In a matter of decades we watched the data network eliminate “middlemen” and arcane practices that had been around for centuries, only to see these practices re-emerge at the core of the network. Understanding this irony is pivotal to understanding what is about to take place within the network and its effect on the evolution of IT.
World history is filled with examples of the triumph of mobility and economy, and the similar triumph of automation over manual labor. The IT industry is no different. The fortunes of network equipment vendors will ride on how well they address a critical shift in thinking that has been accelerated by the rise of virtualization.
When virtualization entered the data center it marked the beginning of the end of (manual) labor intensive IT tasks. By decoupling application from dedicated hardware virtualization enabled a cottage industry of solutions dedicated to automation and change management. It also reinforced a profound shift in thinking that was already underway.
Cisco’s Chris Hoff mentioned this on a recent webcast when referring to prescient Carnegie Mellon research from 2001:
The rise of VMware, Citrix and Microsoft’s virtualization solutions presented both a cultural metaphor and a technological capability in plain view of IT pros and line of business leaders: automation of systems saved money and made IT more responsive. Networks managed by scripts and spreadsheets will seem slower and costlier as virtualization spreads.
Recently VMware’s Mark Thiele articulated a bold new data center vision that really looked like a model for driving the cloud computing market skyward. It showed how applications could migrate from one location to another, regardless of distance and in pursuit of even temporary advantages/savings or in avoidance of impending disasters.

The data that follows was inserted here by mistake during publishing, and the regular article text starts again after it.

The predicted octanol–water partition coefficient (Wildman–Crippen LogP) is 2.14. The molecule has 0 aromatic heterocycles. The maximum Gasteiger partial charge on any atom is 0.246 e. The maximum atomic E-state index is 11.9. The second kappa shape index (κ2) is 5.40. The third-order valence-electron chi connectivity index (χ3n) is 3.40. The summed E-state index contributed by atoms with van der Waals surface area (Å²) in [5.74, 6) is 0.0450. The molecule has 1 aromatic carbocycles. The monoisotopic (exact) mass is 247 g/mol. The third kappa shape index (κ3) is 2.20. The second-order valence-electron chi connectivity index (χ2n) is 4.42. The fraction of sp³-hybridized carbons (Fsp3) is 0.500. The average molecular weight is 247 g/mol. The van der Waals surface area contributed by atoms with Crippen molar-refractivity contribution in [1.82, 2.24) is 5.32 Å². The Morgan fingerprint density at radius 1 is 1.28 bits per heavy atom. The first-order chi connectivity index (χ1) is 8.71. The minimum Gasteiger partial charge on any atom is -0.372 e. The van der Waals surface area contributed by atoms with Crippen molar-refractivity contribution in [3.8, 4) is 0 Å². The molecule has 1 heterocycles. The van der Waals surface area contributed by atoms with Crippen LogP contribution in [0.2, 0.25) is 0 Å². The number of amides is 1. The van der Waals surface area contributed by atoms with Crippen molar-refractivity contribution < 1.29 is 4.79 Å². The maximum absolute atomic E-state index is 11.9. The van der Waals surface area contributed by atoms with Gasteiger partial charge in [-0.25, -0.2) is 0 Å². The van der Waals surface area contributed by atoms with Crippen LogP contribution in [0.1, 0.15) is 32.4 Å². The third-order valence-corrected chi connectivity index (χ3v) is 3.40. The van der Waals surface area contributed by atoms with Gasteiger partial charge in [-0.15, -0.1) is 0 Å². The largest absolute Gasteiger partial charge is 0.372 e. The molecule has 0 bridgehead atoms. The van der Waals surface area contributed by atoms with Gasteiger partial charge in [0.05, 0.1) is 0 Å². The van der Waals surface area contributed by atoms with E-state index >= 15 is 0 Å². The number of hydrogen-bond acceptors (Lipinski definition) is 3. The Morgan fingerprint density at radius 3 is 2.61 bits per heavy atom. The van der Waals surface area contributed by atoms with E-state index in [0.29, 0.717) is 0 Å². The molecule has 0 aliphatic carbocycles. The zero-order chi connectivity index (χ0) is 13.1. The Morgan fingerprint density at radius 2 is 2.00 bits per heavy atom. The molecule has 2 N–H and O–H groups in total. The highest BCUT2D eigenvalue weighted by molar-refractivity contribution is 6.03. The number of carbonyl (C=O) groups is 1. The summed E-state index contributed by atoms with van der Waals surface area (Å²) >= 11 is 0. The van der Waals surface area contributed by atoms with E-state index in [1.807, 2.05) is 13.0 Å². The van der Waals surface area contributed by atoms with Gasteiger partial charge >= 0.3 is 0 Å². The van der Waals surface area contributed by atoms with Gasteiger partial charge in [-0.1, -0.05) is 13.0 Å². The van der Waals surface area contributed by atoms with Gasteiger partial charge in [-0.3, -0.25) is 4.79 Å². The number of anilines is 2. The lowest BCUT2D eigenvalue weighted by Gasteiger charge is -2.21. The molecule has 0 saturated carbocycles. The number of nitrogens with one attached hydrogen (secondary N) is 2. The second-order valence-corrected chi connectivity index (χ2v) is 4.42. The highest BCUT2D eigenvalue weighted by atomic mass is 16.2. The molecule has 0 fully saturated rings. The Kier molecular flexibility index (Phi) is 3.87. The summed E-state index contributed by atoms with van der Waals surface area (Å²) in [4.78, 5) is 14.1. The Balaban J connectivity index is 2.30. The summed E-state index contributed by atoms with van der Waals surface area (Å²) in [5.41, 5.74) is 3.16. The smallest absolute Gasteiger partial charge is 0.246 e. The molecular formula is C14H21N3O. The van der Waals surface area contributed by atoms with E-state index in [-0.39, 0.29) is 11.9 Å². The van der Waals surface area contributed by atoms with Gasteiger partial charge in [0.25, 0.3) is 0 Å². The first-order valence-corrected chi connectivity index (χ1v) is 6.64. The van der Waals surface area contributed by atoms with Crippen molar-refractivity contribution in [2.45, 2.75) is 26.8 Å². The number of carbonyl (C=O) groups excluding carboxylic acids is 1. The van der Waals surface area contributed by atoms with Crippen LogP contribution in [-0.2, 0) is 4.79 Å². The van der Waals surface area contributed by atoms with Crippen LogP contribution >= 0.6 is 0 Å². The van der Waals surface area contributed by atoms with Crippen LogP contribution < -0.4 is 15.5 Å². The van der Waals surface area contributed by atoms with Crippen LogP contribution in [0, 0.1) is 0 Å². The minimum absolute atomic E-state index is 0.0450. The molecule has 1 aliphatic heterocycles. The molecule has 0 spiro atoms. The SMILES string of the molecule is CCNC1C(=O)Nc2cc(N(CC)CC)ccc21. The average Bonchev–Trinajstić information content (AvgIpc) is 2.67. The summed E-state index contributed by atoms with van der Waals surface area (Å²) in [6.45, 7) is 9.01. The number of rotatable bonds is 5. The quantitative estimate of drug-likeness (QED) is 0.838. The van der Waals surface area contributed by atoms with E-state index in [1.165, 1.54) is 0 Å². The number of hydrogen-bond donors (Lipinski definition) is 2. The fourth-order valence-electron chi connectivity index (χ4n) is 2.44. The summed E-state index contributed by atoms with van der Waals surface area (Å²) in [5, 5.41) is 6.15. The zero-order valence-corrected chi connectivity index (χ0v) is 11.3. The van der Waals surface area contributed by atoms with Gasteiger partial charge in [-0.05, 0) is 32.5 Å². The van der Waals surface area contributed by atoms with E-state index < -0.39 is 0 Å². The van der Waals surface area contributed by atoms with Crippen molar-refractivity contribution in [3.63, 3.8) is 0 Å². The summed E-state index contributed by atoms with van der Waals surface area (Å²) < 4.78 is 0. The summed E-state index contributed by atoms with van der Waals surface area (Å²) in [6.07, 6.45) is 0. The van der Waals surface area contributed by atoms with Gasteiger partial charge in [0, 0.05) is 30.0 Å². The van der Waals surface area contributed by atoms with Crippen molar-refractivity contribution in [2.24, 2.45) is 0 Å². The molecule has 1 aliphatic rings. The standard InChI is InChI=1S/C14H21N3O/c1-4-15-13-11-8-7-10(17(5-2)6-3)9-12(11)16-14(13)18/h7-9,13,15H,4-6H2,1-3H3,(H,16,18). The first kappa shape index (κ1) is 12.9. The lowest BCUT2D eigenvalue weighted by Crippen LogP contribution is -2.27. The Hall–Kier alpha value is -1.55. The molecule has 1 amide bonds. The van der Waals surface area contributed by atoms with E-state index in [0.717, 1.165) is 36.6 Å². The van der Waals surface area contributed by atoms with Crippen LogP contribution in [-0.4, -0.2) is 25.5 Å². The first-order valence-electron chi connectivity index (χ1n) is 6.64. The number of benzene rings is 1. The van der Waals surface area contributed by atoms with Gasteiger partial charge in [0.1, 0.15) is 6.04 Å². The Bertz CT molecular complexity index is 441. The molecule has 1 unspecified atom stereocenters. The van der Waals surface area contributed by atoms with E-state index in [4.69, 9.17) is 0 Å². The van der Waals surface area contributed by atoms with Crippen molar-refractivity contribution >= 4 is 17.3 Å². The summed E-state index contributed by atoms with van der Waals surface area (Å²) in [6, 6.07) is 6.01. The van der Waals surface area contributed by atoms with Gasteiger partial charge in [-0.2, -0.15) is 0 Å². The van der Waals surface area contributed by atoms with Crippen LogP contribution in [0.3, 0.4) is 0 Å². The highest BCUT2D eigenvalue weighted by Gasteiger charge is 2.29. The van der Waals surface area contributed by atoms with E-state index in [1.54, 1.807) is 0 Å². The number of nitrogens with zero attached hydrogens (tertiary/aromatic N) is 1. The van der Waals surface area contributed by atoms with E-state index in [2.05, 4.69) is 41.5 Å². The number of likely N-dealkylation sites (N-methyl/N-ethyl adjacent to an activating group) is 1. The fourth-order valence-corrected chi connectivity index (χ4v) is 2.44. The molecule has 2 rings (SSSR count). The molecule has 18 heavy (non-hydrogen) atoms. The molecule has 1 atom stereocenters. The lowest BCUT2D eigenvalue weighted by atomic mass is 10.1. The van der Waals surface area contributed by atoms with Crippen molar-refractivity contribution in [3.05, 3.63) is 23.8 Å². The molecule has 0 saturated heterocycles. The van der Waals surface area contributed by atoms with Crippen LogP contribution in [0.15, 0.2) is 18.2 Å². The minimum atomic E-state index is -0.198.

The data center mesh Thiele predicted promises incredible economies and efficiencies and the ability to respond quickly and opportunistically to localized developments.
Cisco’s Hoff appears on the same page as he explores the implications of the big shift in thinking:
One’s natural inclination is then to ask: If this is so powerful then why aren’t most IT departments doing it? Hoff a few days later discusses the technical hurdles to true VMotion in The Emotion of VMotion:
Don’t get me wrong, I think VMotion is fantastic and the options it can ultimately delivery intensely useful, but we’re hamstrung by what is really the requirement to forklift — network design, network architecture and the laws of physics. In many cases we’re fascinated by VM Mobility, but a lot of that romanticization plays on emotion rather than utilization. – Chris Hoff- Rational Survivability Sep 2009
Between Thiele and Hoff you have a model for how cloud computing can work as a standalone business (with meshes of small data centers); and a crisp explanation for why the dynamic mesh hasn’t yet happened. You can also see the return of the network as a strategic enabler of IT’s evolution. As Cisco’s James Urquhart blogged late last year, the network is the final frontier for cloud computing.
Stateful VMotion (or portability) is the most elegant solution to addressing the declining cloud economics of density and complexity. For that reason alone it is likely that the tech hurdles will be addressed sooner rather than later.
Unlike standards-based efforts that can play out like an ongoing game of Prisoner’s dilemma, the gold spike scenario means that whoever achieves greater range and mobility first will have a significant competitive advantage.
The pony express, for example, lasted two days after the completion of the transcontinental telegraph.
While some network equipment vendors watch, others will be replacing manual tasks and processes with policies and mouse clicks. History will repeat itself once again.
I am a senior director at Infoblox. You can follow my rants at www.twitter.com/archimedius.